Manage episode 289024666 series 2877633
I was given a very unique name growing up: Luis Monroig Mojica III. I am the third generation of this name lineage and I never quite understood it until recently. Like a seed that sits dormant, waiting for nutrients. My name sat there out in the open waiting to be nourishing with curiosity and inquiry.
Growing up, I would often ask what my name meant. I was visibly white but my name and soul were not. My grandfather and father would always say "Spanish Indian". This never made any sense because he came from Puerto Rico. So I would say "Which tribe?" and no one would answer. It was like an unthinkable question was asked.
Then several years ago I received results from a DNA test that said I my Latino DNA came from Indigenous Puerto Rico & North Africa: Los Tainos y Los Guanches peoples. Amazing! So many confirmations came flooding in. My affinity for the tropics, my pagan nature, and my deeply profound connection to Native American culture.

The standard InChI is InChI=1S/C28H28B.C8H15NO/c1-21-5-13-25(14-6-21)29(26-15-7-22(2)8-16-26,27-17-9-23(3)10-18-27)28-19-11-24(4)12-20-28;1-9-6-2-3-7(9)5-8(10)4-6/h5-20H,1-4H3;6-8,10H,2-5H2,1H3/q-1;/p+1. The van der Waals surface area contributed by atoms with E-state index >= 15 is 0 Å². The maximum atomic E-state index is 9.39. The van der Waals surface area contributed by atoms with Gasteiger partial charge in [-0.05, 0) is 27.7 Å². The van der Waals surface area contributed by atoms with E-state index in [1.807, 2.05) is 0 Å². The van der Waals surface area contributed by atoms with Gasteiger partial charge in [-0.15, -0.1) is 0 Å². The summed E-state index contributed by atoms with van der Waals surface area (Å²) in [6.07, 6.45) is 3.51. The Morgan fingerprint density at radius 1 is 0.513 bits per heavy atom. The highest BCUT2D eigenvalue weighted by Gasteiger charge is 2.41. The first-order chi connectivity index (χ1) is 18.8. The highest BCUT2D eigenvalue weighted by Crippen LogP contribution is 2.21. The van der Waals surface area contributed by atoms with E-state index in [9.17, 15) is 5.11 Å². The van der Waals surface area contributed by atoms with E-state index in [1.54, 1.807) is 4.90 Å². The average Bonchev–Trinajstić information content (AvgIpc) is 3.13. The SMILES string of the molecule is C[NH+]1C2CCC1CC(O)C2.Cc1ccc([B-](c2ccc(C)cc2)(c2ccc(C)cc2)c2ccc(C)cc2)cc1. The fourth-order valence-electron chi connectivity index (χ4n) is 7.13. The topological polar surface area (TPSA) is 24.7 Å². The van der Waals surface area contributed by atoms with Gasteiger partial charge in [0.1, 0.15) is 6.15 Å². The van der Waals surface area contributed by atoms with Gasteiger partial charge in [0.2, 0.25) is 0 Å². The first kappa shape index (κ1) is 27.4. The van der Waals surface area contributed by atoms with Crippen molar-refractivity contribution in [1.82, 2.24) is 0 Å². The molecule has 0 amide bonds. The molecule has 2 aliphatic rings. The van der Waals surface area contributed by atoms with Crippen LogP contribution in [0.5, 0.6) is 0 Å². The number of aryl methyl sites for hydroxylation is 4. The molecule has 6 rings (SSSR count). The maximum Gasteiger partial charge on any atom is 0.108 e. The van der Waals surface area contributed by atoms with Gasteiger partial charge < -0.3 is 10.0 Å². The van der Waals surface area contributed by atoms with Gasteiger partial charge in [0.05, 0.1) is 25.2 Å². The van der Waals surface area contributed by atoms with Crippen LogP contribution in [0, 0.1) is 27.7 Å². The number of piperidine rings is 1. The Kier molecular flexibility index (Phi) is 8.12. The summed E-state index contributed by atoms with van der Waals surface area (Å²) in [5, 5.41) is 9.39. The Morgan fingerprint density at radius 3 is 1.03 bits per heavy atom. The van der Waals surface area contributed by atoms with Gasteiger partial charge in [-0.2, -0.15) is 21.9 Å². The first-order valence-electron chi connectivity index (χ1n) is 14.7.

Since then, I've been connecting with friends, elders, and scholars around these first peoples and learning more about them - my ancestors. This episode is part of that journey.
I welcome Akutu (Grandmother) Irka Mateo to tell me about her journey of reclaiming her indigenous Taino heritage in a world that claimed it had gone extinct. She shares that story, her own wisdom, traditions, and a very powerful medicine song.
Let this be a reminder to us all: we're all indigenous to somewhere. Your heritage can unlock some profound body wisdom and gift you with a compass to navigate yourself with. This does not create "tribalism" as a way to separate from one another. Instead, it shows us how alike we all our as we are all children of the same mother, Earth, and because of that we are all related.
Akutu Irka is a Taino medicine woman (bohutio), ceremonialist, singer-songwriter, and teacher. She practices animism and ancestors’ reverence in the tradition of Caribbean and South American indigenous spirituality. Guided by her compassionate spirit guides, Irka conducts the healing ceremonies through spontaneous sacred chanting and the playing of Taino ancestral instruments, such as the Mayowakan (drum), rattles, and playing Pre-Hispanic ceramic whistles – replicas of which she makes herself.
For more information on Irka, you can visit her at: